Amendments to Companies Act Private Placement Norms now in effect Simplified or more complex?
On 7 August 2018, the Central Government has issued a notification bringing into force the provisions of Section 10 of the Companies (Amendment) Act, 2017 amending Section 42 of the Companies Act, 2013 (Act) relating to private placement norms for issue of securities. Further, consequential amendments required to the Companies (Prospectus and Allotment of Securities) Rules, 2014, as amended (PAS Rules) pursuant to Companies (Prospectus and Allotment of Securities) Second Amendment Rules, 2018 have also been notified.
The Report of the Company Law Committee (CLC) issued in February 2016 recommended changes to private placement norms to simplify the processes, avoid duplication of disclosures, lessen regulatory interference and ensure greater self-regulation. This led to amendment of Section 42 of the Act. Although the procedural requirements have been simplified, disclosure requirements have been enhanced significantly, but penalty for violation of norms of private placement has been significantly reduced.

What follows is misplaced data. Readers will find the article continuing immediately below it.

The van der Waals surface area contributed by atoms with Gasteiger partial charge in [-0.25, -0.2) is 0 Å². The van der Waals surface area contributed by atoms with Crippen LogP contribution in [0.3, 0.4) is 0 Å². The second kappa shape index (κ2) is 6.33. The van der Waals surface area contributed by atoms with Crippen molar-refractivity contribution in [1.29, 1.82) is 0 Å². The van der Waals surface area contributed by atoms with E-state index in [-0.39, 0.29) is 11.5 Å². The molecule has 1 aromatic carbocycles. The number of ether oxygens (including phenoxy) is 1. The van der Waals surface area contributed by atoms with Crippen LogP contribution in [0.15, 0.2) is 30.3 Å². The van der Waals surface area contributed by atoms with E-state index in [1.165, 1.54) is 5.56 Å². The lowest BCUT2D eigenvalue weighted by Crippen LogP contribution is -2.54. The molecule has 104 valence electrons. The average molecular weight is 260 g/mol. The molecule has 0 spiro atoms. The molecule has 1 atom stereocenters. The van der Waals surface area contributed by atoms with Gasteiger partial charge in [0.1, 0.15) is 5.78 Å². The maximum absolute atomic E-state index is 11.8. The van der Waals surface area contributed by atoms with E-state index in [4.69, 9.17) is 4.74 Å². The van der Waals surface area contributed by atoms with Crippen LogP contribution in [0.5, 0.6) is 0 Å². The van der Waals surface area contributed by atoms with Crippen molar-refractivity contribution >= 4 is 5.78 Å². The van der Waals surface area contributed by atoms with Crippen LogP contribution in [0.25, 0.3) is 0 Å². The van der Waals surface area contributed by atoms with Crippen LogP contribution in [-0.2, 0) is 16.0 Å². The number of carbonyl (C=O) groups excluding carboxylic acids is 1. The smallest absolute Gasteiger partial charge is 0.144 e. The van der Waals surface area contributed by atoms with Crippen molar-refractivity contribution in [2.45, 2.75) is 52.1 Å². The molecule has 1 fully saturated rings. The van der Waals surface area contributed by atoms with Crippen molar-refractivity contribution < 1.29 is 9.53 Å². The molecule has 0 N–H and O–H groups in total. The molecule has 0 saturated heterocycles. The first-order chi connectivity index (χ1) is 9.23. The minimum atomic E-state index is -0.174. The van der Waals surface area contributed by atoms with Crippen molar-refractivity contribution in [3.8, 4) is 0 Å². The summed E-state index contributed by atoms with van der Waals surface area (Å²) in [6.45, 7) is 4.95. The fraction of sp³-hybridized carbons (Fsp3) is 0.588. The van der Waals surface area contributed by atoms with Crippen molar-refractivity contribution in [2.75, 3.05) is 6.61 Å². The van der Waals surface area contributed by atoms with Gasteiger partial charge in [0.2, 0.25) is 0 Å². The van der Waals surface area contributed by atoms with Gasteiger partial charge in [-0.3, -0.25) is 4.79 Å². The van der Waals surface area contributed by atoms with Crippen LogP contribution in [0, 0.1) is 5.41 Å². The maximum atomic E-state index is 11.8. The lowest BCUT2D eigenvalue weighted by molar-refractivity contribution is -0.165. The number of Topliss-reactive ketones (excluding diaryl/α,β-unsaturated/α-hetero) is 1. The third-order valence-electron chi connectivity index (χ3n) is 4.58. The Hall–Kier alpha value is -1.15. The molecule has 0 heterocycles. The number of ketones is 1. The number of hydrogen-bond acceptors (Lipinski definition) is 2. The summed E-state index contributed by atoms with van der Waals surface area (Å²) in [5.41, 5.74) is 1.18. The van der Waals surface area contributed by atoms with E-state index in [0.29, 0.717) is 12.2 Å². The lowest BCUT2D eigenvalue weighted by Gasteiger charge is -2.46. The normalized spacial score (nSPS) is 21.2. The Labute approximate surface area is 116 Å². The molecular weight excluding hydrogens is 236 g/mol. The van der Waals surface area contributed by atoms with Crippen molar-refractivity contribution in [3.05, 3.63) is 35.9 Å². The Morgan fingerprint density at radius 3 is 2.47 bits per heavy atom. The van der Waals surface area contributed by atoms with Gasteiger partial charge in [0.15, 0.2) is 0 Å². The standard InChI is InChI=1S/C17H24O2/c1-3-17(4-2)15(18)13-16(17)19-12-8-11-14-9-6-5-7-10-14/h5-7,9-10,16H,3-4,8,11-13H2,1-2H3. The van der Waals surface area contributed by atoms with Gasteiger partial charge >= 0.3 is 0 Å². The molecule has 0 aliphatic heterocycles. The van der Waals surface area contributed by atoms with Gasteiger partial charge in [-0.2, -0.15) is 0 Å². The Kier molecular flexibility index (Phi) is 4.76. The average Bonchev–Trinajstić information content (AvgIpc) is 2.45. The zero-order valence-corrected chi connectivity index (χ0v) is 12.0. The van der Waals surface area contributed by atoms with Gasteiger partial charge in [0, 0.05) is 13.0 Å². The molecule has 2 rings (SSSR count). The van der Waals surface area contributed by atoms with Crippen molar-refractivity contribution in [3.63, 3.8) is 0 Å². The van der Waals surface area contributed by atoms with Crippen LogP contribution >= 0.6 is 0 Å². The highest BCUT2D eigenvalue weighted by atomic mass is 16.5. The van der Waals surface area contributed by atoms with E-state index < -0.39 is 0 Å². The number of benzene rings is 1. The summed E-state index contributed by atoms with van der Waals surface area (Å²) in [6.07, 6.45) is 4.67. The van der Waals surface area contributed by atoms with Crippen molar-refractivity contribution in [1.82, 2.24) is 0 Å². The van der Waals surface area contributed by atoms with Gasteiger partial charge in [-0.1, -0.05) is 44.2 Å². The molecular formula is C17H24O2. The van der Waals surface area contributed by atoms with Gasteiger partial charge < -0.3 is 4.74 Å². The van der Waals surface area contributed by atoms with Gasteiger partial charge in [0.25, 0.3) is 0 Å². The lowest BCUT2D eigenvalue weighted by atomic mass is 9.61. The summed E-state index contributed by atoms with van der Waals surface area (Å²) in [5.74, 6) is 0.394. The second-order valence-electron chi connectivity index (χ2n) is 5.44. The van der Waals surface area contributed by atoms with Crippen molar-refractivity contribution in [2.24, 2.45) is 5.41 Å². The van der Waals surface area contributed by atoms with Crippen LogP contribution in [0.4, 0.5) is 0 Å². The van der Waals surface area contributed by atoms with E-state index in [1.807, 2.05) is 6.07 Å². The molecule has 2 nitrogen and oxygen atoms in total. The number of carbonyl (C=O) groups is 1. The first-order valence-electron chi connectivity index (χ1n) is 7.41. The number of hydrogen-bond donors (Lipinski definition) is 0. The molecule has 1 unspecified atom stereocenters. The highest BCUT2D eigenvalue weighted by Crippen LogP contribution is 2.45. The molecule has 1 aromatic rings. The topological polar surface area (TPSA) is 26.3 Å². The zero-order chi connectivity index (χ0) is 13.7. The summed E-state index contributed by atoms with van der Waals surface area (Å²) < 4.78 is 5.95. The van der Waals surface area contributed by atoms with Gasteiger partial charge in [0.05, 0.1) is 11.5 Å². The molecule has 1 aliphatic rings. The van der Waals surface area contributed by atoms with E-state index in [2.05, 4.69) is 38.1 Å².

Stringent condition on utilisation of funds: The most significant change in the amendment is that an issuer is not permitted to utilise any monies raised through private placement till the allotment is complete and the return of allotment (PAS 3) is filed with the Registrar of Companies (ROC) within 15 days of allotment. The timelines for filing the return on allotment has been reduced to 15 days unlike the erstwhile provision of 30 days. The requirement of keeping money in a separate bank account continues.
Relaxation in filing of PAS-4 and PAS-5 with ROC: Offer Letter in Form PAS-4 and record of persons to whom the Offer Letter is issued in Form PAS-5 are required to be maintained by the Company and are no longer required to be filed with the ROC. The requirement of filing of the Offer Letter with the Securities and Exchange Board of India by listed issuers has also been dispensed with.
Exemption of Shareholders resolution under Section 42 for Non-Convertible Debentures (NCDs): Prior to the amendment, NCDs could be issued on a private placement basis provided a shareholders’ resolution was passed once a year for all NCD issuances in that year. This requirement was in addition to the already existing borrowing limits approved by the shareholders of the company under Section 180(1)(c) of the Act. Now, the PAS Rules permit issue of NCDs pursuant to a board resolution so long as it is within limits for raising debt as approved by the company under Section 180(1)(c) of the Act (exceeding paid-up share capital and free reserves). The requirement of shareholders’ resolution under Section 42 of the Act is only applicable in case the issuance exceeds the limits approved under Section 180(1)(c) of the Act. Accordingly, the requirement of one omnibus shareholders’ resolution in addition to the borrowing limits resolution under Section 180 for NCD issuances in a calendar year has been dropped so long as Section 180 has been complied with.